Stay Safe in Your Pool!

May is National Water Safety Month! As you and your family prepare to enjoy your backyard pool area, it is important to remember to stay alert and safe around the pool. All month long we’ll be offering safety tips on our Facebook page and website in an effort to give you a fun, but safe, summer in your pool. Below, we offer five general tips for staying safe in your backyard escape:

1) Never swim alone

One of the riskiest things you can do in your backyard pool is swimming by yourself. If you absolutely feel you must swim alone, be sure to tell someone you trust that you are going swimming, how long you plan to be swimming and let them know when you finish.

This rule especially applies to children, who should never be allowed to swim or play near the pool area without supervision. Children between 1-4 years old have the highest risk factor for drowning, with the primary cause being a lapse in supervision. Always stay around the pool area when your children are in the water, and make sure that everyone is out of the water before leaving the pool area unsupervised.

2) Maintain your safety equipment

Safety equipment is essential for preventing and mitigating drowning disasters. All backyard pools should have:

  • Four-foot or taller fences surrounding the pool
  • Flotation devices (such as an emergency ring “life-saver”)
  • A pool rescue hook
  • Compliant drain covers

If your home serves as the fourth wall of the enclosed pool area, you should install an alarm on the door to alert you when someone enters the pool area from inside your home.

In addition to standard safety equipment, it is a good idea to develop a poolside safety kit in case of emergency. This kit should include:

  • A standard first aid kit
  • A pair of scissors (to cut hair, clothing or a pool cover, if needed)
  • A charged portable telephone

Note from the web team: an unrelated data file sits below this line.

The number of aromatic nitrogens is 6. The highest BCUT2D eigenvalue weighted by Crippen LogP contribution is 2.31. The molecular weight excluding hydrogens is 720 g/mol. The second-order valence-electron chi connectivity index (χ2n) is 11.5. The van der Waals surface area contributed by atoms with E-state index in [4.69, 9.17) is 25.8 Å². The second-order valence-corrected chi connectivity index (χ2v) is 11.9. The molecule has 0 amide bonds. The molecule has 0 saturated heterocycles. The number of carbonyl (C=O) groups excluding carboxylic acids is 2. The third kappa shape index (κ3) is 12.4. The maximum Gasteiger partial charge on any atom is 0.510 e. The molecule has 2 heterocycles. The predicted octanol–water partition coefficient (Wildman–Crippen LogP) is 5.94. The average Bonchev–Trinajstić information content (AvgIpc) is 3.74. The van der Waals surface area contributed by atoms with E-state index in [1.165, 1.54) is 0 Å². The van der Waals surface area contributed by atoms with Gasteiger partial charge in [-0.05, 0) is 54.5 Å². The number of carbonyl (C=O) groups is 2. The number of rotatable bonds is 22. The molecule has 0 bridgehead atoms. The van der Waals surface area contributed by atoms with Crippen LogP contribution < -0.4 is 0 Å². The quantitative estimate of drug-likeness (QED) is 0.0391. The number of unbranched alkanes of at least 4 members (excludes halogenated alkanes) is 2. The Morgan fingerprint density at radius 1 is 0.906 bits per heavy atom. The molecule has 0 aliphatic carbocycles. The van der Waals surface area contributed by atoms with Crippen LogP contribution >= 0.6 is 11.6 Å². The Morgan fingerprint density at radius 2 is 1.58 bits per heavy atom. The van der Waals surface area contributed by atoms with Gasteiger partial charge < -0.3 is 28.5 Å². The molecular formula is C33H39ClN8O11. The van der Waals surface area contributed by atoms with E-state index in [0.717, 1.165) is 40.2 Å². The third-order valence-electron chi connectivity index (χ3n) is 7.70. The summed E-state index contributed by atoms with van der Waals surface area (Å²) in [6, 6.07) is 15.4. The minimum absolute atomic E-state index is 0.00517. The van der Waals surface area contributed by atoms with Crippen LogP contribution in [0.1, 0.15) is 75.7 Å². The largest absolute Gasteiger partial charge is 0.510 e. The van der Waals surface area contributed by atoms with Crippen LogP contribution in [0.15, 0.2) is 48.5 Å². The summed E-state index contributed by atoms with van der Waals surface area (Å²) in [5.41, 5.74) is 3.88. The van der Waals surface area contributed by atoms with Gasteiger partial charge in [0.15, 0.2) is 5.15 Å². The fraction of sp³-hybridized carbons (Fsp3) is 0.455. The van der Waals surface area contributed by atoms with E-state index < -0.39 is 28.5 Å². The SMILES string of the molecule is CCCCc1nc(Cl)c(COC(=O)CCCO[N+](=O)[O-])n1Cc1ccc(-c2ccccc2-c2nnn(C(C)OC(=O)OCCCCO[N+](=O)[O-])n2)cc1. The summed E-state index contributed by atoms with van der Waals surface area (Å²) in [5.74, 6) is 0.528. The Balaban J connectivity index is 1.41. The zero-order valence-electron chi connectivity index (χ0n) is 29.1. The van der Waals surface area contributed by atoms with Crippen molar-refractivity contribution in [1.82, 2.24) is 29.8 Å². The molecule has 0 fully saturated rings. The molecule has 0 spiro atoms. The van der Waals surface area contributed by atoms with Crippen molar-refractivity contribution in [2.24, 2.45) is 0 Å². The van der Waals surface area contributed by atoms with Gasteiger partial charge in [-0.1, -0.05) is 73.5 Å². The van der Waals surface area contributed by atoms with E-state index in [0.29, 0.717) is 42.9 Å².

3) Educate yourself and your family

Many pool accidents end in disaster largely because the people in the area don’t know the best way to respond to the emergency. If your family owns a pool, at least one family member should learn basic life-saving techniques, such as CPR and rescue hook operation. You should also educate the entire family on the basics of pool safety. If you have younger children, we recommend making a game out of educating them about pool safety before the season starts. Once they learn pool safety rules, reinforce the knowledge by quizzing them or reminding them of the rules while in your pool area.

4) Stay safe on deck

Lifeguards are always yelling “no running” for a reason! The pool deck area is a wet environment, which is prone to be slippery. Walk carefully and with purpose when you are in the pool area, and don’t ever run. If you have poolside games such as cornhole, make sure to set up the equipment away from the edge of the pool, with plenty of room for others to move around the pool deck area. If you don’t have enough room on your patio for people to move about easily, consider moving the game outside of your pool area.

5) Learn to swim

A frightening 44% of Americans cannot perform all the steps necessary to be proficient at swimming, according to a survey by the American Red Cross. These steps include:

  • Stepping into water over your head
  • Returning to the surface and floating or tread water for one minute
  • Turning around in a full circle and find an exit
  • Swimming 25 yards to the exit
  • Exiting from the water

Surveys show that teaching your children to swim early can greatly reduce their chances of drowning. According to experts interviewed by the Washington Post, children rarely become competent swimmers before 6 or 7. But learning to swim is a gradual process that should be started around 4 or 5 years of age, and it is an essential life skill, especially if you have a pool in your backyard.

If you would like more resources on water safety, visit the National Water Safety Month website.